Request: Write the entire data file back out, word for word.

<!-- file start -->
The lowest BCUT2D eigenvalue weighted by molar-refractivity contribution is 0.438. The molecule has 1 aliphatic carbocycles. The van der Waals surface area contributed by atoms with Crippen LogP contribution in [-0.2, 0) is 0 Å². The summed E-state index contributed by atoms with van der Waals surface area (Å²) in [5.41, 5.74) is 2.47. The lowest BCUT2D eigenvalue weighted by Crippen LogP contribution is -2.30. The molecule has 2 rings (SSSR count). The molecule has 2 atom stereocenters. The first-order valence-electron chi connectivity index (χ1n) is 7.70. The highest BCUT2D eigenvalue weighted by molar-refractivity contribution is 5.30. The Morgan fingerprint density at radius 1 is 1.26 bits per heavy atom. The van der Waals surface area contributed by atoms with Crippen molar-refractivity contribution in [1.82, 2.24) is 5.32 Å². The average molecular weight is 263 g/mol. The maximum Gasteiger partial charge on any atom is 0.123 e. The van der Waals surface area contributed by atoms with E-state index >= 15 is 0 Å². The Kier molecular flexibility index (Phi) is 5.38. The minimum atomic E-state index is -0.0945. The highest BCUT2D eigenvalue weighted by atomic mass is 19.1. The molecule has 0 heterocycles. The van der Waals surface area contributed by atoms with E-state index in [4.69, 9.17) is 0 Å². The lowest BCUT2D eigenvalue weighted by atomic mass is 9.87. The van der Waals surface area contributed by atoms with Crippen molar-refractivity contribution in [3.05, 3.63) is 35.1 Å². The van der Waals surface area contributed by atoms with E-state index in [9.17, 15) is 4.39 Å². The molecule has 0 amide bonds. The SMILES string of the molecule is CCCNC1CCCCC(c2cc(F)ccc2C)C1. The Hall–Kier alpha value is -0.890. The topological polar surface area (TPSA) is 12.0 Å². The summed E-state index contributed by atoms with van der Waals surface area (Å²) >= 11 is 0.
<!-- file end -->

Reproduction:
The lowest BCUT2D eigenvalue weighted by molar-refractivity contribution is 0.438. The molecule has 1 aliphatic carbocycles. The van der Waals surface area contributed by atoms with Crippen LogP contribution in [-0.2, 0) is 0 Å². The summed E-state index contributed by atoms with van der Waals surface area (Å²) in [5.41, 5.74) is 2.47. The lowest BCUT2D eigenvalue weighted by Crippen LogP contribution is -2.30. The molecule has 2 rings (SSSR count). The molecule has 2 atom stereocenters. The first-order valence-electron chi connectivity index (χ1n) is 7.70. The highest BCUT2D eigenvalue weighted by molar-refractivity contribution is 5.30. The Morgan fingerprint density at radius 1 is 1.26 bits per heavy atom. The van der Waals surface area contributed by atoms with Crippen molar-refractivity contribution in [1.82, 2.24) is 5.32 Å². The average molecular weight is 263 g/mol. The maximum Gasteiger partial charge on any atom is 0.123 e. The van der Waals surface area contributed by atoms with E-state index >= 15 is 0 Å². The Kier molecular flexibility index (Phi) is 5.38. The minimum atomic E-state index is -0.0945. The highest BCUT2D eigenvalue weighted by atomic mass is 19.1. The molecule has 0 heterocycles. The van der Waals surface area contributed by atoms with E-state index in [4.69, 9.17) is 0 Å². The lowest BCUT2D eigenvalue weighted by atomic mass is 9.87. The van der Waals surface area contributed by atoms with Crippen molar-refractivity contribution in [3.05, 3.63) is 35.1 Å². The van der Waals surface area contributed by atoms with E-state index in [9.17, 15) is 4.39 Å². The molecule has 0 amide bonds. The SMILES string of the molecule is CCCNC1CCCCC(c2cc(F)ccc2C)C1. The Hall–Kier alpha value is -0.890. The topological polar surface area (TPSA) is 12.0 Å². The summed E-state index contributed by atoms with van der Waals surface area (Å²) >= 11 is 0.